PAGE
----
ORLANDO, Fla. – The Florida Fish and Wildlife Conservation Commission said on Wednesday it is "confident" it has caught the alligator that dragged a toddler underwater in a lagoon at a Disney resort.
FWC said it is suspending the alligator trapping activities in the area of the Seven Seas Lagoon at Disney's Grand Floridian Resort after the attack June 14. FWC continued the round-the-clock monitoring and trapping until the gator was positively identified or all alligators fitting the description of the responsible animal had been removed.
A dive team found the toddler, Lane Graves, dead on June 15. An autopsy showed the boy died from drowning and traumatic injuries.
FWC said since Lane's death, six alligators were removed from the area, with three in the size believed to fit the one that attacked the boy, with two of the the three being near the incident location.
"Based on past experience, the alligator responsible is usually located in close proximity to the attack site," FWC said in a release.
No additional alligators of the size capable of the attack were trapped or spotted since June 16, and the area is a poor alligator habitat that will not support a large population of adult alligators, according to officials.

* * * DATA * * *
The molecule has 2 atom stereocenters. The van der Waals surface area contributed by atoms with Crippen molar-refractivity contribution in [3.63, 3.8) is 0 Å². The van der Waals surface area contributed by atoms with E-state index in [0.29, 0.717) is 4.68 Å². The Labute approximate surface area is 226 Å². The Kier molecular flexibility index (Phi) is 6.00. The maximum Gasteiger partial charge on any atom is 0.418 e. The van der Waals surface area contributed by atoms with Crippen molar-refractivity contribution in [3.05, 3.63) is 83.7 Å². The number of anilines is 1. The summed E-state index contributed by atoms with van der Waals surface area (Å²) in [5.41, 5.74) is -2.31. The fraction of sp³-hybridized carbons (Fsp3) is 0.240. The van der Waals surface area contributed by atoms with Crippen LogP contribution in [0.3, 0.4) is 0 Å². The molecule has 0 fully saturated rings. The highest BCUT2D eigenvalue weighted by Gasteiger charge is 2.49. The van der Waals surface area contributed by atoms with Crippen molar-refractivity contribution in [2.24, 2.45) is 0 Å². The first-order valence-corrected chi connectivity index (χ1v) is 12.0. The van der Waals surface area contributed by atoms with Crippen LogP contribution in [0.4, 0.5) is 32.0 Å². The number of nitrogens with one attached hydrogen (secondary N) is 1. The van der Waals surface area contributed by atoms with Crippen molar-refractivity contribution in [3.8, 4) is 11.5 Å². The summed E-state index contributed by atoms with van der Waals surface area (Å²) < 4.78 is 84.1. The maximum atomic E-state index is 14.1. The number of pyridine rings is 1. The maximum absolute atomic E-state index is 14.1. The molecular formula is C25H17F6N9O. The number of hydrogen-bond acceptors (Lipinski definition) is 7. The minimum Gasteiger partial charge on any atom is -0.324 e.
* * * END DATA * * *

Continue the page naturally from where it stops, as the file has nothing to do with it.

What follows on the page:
FWC said that they came to the conclusion that the alligator responsible for the attack was removed based on "expert analyses and observations by staff with extensive experience in investigating fatal alligator bite incidents."
“There are no words to describe the profound sadness we feel for the family of Lane Graves,” said Nick Wiley, executive director of the FWC in a release. “We will continue to keep this family close to our hearts as they deal with the pain and grief of the loss of Lane.”
The boy's family was at a movie night outdoors at the Grand Floridian resort when around 9 p.m. the boy waded into about a foot of water in the Seven Seas Lagoon, authorities said. His father jumped in and tried to pry the gator's mouth open.
FWC said in its release on Wednesday that alligator attacks are a very rare occurrence in Florida.
The beach at Disney's Grand Floridian Resort and Spa is across a lake from the Magic Kingdom.